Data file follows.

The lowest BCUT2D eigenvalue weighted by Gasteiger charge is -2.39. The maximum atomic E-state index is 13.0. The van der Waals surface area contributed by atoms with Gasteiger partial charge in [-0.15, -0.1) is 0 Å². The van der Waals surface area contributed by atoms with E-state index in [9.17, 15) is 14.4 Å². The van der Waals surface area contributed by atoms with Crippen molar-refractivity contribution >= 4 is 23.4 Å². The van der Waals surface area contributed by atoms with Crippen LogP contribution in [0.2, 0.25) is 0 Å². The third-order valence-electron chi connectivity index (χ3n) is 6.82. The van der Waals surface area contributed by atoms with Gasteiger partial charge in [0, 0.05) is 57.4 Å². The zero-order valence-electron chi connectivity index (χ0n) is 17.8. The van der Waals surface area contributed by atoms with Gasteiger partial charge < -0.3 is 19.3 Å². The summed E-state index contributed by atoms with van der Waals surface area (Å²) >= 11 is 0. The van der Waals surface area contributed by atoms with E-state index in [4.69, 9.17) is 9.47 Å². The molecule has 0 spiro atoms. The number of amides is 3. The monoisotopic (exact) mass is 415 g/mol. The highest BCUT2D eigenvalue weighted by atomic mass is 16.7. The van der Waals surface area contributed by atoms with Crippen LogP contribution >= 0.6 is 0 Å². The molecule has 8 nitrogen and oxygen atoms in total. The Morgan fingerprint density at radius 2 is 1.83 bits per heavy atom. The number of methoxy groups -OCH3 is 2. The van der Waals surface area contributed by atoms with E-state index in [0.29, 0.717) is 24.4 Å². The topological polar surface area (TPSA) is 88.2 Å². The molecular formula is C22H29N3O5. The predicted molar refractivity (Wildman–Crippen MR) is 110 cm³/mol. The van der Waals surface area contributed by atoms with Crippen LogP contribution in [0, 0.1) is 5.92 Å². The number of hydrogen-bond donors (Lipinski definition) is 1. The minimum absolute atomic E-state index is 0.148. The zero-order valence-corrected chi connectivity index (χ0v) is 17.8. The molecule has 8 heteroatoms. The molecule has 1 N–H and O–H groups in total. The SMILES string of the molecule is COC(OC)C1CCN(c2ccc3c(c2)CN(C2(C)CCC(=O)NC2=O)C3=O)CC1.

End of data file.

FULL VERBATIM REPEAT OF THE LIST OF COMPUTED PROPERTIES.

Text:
The lowest BCUT2D eigenvalue weighted by Gasteiger charge is -2.39. The maximum atomic E-state index is 13.0. The van der Waals surface area contributed by atoms with Gasteiger partial charge in [-0.15, -0.1) is 0 Å². The van der Waals surface area contributed by atoms with E-state index in [9.17, 15) is 14.4 Å². The van der Waals surface area contributed by atoms with Crippen molar-refractivity contribution >= 4 is 23.4 Å². The van der Waals surface area contributed by atoms with Crippen LogP contribution in [0.2, 0.25) is 0 Å². The third-order valence-electron chi connectivity index (χ3n) is 6.82. The van der Waals surface area contributed by atoms with Gasteiger partial charge in [0, 0.05) is 57.4 Å². The zero-order valence-electron chi connectivity index (χ0n) is 17.8. The van der Waals surface area contributed by atoms with Gasteiger partial charge < -0.3 is 19.3 Å². The summed E-state index contributed by atoms with van der Waals surface area (Å²) >= 11 is 0. The van der Waals surface area contributed by atoms with E-state index in [4.69, 9.17) is 9.47 Å². The molecule has 0 spiro atoms. The number of amides is 3. The monoisotopic (exact) mass is 415 g/mol. The highest BCUT2D eigenvalue weighted by atomic mass is 16.7. The van der Waals surface area contributed by atoms with Crippen LogP contribution >= 0.6 is 0 Å². The molecule has 8 nitrogen and oxygen atoms in total. The Morgan fingerprint density at radius 2 is 1.83 bits per heavy atom. The number of methoxy groups -OCH3 is 2. The van der Waals surface area contributed by atoms with E-state index in [0.29, 0.717) is 24.4 Å². The topological polar surface area (TPSA) is 88.2 Å². The molecular formula is C22H29N3O5. The predicted molar refractivity (Wildman–Crippen MR) is 110 cm³/mol. The van der Waals surface area contributed by atoms with Crippen LogP contribution in [0, 0.1) is 5.92 Å². The number of hydrogen-bond donors (Lipinski definition) is 1. The minimum absolute atomic E-state index is 0.148. The zero-order valence-corrected chi connectivity index (χ0v) is 17.8. The molecule has 8 heteroatoms. The molecule has 1 N–H and O–H groups in total. The SMILES string of the molecule is COC(OC)C1CCN(c2ccc3c(c2)CN(C2(C)CCC(=O)NC2=O)C3=O)CC1.